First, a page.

Kingdom of This World (1949), a novel by Alejo Carpent- ier. Amid an atmosphere in which elements of the fantastic appear without seeming unnatural, Carpentier's work portrays the contradictions between political reality and mythical belief.


Works in Literary Context

As an illustrator of Borges’s poetry and his collaborator on The Book of Fantasy as well, Ocampo was inspired by Borges throughout her writing and artistic career. Borges himself referred to Ocampo as one of the greatest Spanish poets of all time. In regard to her fiction—which draws from myth, fairy tale, and popular romances—Borges, writing in the preface to Leopodina’s Dream, points out the paradox within: ‘‘[Her short fictions have] a strange taste for a certain kind of innocent and oblique cruelty.’’ Indeed, much of Ocampo’s fiction draws its energy and power from this paradox, along with her refusal to solve it. Ocampo’s style, the very way she uses words and sentences, conveys something both innocent and cruel. She writes in a voice that is purposely sporadic and free of literary devices, almost as if the narrators were not accustomed to expressing themselves. As a result of gaps between sentences, the reader senses that something is missing, that something is not being told, perhaps the very something that would help give sense and order to events or help explain why the characters do what they do. That order or explanation, however, is never to come, as Ocampo’s stories typically end ambiguously, requiring readers to draw their own conclusions about the fate of the characters.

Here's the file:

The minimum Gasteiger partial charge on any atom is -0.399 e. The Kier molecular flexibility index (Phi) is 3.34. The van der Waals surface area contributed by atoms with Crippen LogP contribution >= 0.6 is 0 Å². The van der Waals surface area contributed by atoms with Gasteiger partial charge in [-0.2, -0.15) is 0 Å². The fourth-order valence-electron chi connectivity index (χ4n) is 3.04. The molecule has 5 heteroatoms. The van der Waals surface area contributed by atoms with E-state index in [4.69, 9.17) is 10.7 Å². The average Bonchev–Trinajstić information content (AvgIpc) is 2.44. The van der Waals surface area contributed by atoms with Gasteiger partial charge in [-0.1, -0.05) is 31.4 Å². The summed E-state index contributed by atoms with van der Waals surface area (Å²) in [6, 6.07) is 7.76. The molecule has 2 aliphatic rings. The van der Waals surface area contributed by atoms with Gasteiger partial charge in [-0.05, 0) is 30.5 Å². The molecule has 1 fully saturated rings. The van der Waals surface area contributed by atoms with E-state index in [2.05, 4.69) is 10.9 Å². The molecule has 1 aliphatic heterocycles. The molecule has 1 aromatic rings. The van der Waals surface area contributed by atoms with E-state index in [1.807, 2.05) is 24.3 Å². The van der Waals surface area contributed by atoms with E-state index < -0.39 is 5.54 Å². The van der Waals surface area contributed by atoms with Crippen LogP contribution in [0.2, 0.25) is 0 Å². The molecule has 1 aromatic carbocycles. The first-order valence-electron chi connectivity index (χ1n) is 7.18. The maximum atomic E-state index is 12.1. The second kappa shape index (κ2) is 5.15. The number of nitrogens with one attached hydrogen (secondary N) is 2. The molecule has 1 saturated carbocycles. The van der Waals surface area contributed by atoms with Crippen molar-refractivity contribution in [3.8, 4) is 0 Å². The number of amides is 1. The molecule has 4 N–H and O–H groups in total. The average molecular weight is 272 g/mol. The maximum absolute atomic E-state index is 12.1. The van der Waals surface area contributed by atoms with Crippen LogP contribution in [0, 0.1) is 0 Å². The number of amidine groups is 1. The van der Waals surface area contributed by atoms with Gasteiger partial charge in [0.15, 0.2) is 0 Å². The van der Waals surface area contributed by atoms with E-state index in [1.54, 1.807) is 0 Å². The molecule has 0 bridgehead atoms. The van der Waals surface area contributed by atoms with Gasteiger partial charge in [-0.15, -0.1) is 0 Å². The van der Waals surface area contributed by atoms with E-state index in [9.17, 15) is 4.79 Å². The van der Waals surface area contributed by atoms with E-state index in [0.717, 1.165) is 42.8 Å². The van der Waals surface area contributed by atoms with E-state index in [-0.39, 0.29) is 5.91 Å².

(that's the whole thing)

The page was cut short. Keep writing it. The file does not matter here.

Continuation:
Cruel Children. In Ocampo’s short stories, the cruelest characters are often children who narrate or participate in brutal acts, though whether they are aware of what they are doing is unclear. Sometimes, the children have magical or supernatural powers. For instance, in ‘‘The Velvet Dress,’’ a story narrated by a little girl who accompanies a seamstress to the home of an arrogant wealthy woman, Ocampo vaguely hints that the story’s tragedy is either predicted by or caused by the girl. A story more disturbing in its depiction of cruelty by a child is ‘‘The Prayer.’’ In this work, a woman who hates her husband witnesses two young boys fighting over a kite. One of the boys pushes the other’s face into a ditch filled with water and holds him there until he drowns. Swept by the emotion of watching ‘‘a crime in the midst of games that looked so innocent,’’ she wants to protect the boy, so she takes the murderous child into her home. The boy quickly comes to despise the woman’s husband, who insists on disciplining him. Then she leaves the boy and her husband alone in the house while she goes to church, where she thinks, ‘‘I don’t know why I am afraid that something has happened in my house.’’ Whether a crime is committed is never revealed. What is certain, however, is that the boy has demonstrated a propensity for cruelty.